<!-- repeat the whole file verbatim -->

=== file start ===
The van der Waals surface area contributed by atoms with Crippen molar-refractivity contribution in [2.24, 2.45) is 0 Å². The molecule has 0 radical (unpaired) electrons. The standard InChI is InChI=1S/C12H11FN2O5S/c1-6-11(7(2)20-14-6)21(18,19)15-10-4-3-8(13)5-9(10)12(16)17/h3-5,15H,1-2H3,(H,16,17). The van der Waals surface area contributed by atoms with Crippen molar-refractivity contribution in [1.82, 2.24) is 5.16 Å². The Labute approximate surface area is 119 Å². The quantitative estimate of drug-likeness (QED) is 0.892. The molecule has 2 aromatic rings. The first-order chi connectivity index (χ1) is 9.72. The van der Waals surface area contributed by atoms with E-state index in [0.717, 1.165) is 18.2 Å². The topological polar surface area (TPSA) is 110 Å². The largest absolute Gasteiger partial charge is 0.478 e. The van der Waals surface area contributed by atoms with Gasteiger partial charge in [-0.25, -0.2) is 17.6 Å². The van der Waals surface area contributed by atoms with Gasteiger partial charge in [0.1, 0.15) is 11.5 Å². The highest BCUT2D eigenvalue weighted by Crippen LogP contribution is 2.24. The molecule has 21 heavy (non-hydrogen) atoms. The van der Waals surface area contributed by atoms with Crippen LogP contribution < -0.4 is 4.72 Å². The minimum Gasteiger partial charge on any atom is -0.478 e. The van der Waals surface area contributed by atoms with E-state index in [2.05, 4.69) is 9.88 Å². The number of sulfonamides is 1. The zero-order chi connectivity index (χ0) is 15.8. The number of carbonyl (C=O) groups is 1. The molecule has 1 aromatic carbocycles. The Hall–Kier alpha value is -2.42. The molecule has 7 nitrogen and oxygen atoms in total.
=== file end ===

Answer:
The van der Waals surface area contributed by atoms with Crippen molar-refractivity contribution in [2.24, 2.45) is 0 Å². The molecule has 0 radical (unpaired) electrons. The standard InChI is InChI=1S/C12H11FN2O5S/c1-6-11(7(2)20-14-6)21(18,19)15-10-4-3-8(13)5-9(10)12(16)17/h3-5,15H,1-2H3,(H,16,17). The van der Waals surface area contributed by atoms with Crippen molar-refractivity contribution in [1.82, 2.24) is 5.16 Å². The Labute approximate surface area is 119 Å². The quantitative estimate of drug-likeness (QED) is 0.892. The molecule has 2 aromatic rings. The first-order chi connectivity index (χ1) is 9.72. The van der Waals surface area contributed by atoms with E-state index in [0.717, 1.165) is 18.2 Å². The topological polar surface area (TPSA) is 110 Å². The largest absolute Gasteiger partial charge is 0.478 e. The van der Waals surface area contributed by atoms with Gasteiger partial charge in [-0.25, -0.2) is 17.6 Å². The van der Waals surface area contributed by atoms with Gasteiger partial charge in [0.1, 0.15) is 11.5 Å². The highest BCUT2D eigenvalue weighted by Crippen LogP contribution is 2.24. The molecule has 21 heavy (non-hydrogen) atoms. The van der Waals surface area contributed by atoms with Crippen LogP contribution < -0.4 is 4.72 Å². The minimum Gasteiger partial charge on any atom is -0.478 e. The van der Waals surface area contributed by atoms with E-state index in [2.05, 4.69) is 9.88 Å². The number of sulfonamides is 1. The zero-order chi connectivity index (χ0) is 15.8. The number of carbonyl (C=O) groups is 1. The molecule has 1 aromatic carbocycles. The Hall–Kier alpha value is -2.42. The molecule has 7 nitrogen and oxygen atoms in total.